Kosovo, this and that

Random Kosovo/Serbia stuff from the last few days.

First, an interesting Indian perspective on Kosovo:

[T]he truth is that the birth of Kosovo is also a profound testament of the failure of the nation state form in Europe to accommodate ethnic diversity. As Michael Mann, in an important article on the “Dark Side of Democracy” had noted, modern European history has built in an irrevocable drive towards ethnic homogenisation within the nation state.

In the 19th century, there was a memorable debate between John Stuart Mill and Lord Acton. John Stuart Mill had argued, in a text that was to become the bible for separatists all over, including Jinnah and Savarkar, that democracy functions best in a mono-ethnic societies. Lord Acton had replied that a consequence of this belief would be bloodletting and migration on an unprecedented scale; it was more important to secure liberal protections than link ethnicity to democracy. It was this link that Woodrow Wilson elevated to a simple-minded defence of self-determination. The result, as Mann demonstrated with great empirical rigour, was that European nation states, 150 years later, were far more ethnically homogenous than they were in the 19th century; most EU countries were more than 85 per cent mono-ethnic.

Most of this homogeneity was produced by horrendous violence, of which Milosevic’s marauding henchmen were only the latest incarnation. This homogeneity was complicated somewhat by migration from some former colonies. But very few nation states in Europe remained zones where indigenous multi-ethnicity could be accommodated. It is not an accident that states in Europe that still face the challenge of accommodating territorially concentrated multi-ethnicity are most worried about the Kosovo precedent. The EU is an extraordinary experiment in creating a new form of governance; but Europe’s failures with multi-ethnicity may yet be a harbinger of things to come. Kosovo acts as a profound reminder of the failure of the nation state in Europe.

I don’t agree with that conclusion, but he raises an interesting point. Few EU states have much indigenous ethnic diversity left; the ethnic map of Western and Central Europe has been vastly simplified over the last 100 years, and mostly by methods that would not be acceptable today.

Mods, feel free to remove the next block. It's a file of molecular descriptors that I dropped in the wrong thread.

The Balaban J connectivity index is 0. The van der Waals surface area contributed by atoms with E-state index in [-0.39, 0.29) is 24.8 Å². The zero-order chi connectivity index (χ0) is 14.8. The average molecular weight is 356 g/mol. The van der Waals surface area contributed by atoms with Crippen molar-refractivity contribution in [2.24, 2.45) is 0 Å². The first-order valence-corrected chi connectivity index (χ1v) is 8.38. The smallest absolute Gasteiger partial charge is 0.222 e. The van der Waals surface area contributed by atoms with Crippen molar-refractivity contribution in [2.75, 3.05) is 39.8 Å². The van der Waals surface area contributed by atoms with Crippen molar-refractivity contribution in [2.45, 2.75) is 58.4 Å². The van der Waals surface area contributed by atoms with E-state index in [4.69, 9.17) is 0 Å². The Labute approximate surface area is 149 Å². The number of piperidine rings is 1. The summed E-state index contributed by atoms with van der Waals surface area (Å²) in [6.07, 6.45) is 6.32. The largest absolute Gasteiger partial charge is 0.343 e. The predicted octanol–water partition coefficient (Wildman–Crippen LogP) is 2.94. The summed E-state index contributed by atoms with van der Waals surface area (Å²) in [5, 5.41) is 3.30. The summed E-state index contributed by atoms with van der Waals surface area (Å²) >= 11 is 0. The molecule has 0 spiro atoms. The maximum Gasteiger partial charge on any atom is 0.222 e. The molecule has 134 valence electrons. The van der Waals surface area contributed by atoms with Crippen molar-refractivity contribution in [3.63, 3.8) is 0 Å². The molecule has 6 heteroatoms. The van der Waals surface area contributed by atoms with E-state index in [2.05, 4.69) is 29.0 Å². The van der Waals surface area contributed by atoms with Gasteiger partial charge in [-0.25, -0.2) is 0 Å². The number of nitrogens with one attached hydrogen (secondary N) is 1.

Second, a nice piece of snark about last weeks Belgrade riots from the inimitable Eric Gordy.
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Hamburg and Hesse

In James Gleick’s bestseller, Chaos: Making a New Science, one of the recurring phrases is “period three implies chaos.” Grossly simplified, once things start oscillating among three stable states, chaos is inevitable and ubiquitous. In politics, particularly German politics, three parties did not imply chaos, but rather orderly transitions with the hinge party making a switch from time to time. The advent of a fourth, the Greens, didn’t cause structural problems either. But the fifth, now called the Left, is doing the chaotic trick nicely.
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Armenia’s dubious election

So Armenia had a Presidential election last week. Prime Minister Serzh Sarkisian — the establishment candidate — won in the first round, supposedly with 53% of the vote.

I’m not much of a prognosticator. I do it sometimes, but I’m not very good at it. Still, here it is: two weeks before the election I made this comment on my home blog:

Armenia’s Presidential election is on Tuesday. I’ve hardly blogged about this, because it’s pretty much a done deal — the ruling party controls all media, has a massive machine in place, and is ready and willing to stuff ballot boxes and juggle numbers if necessary. My prediction: Serzh, the establishment candidate whose ugly face has been everywhere for the last few weeks, will win in the first round by 55%.

I was off by 2%. Amusing bit of trivia: apparently Serzh’s supposed percentage was just .01% different from the winning percentage of President Saakashivili in neighboring Georgia, just a month ago. 53%, boys — just enough so nobody can ask for a recount. More than that looks greedy!

So what does it mean? Continue reading

Communist takeover in Cyprus!

Well, okay — they just elected a Communist as their President.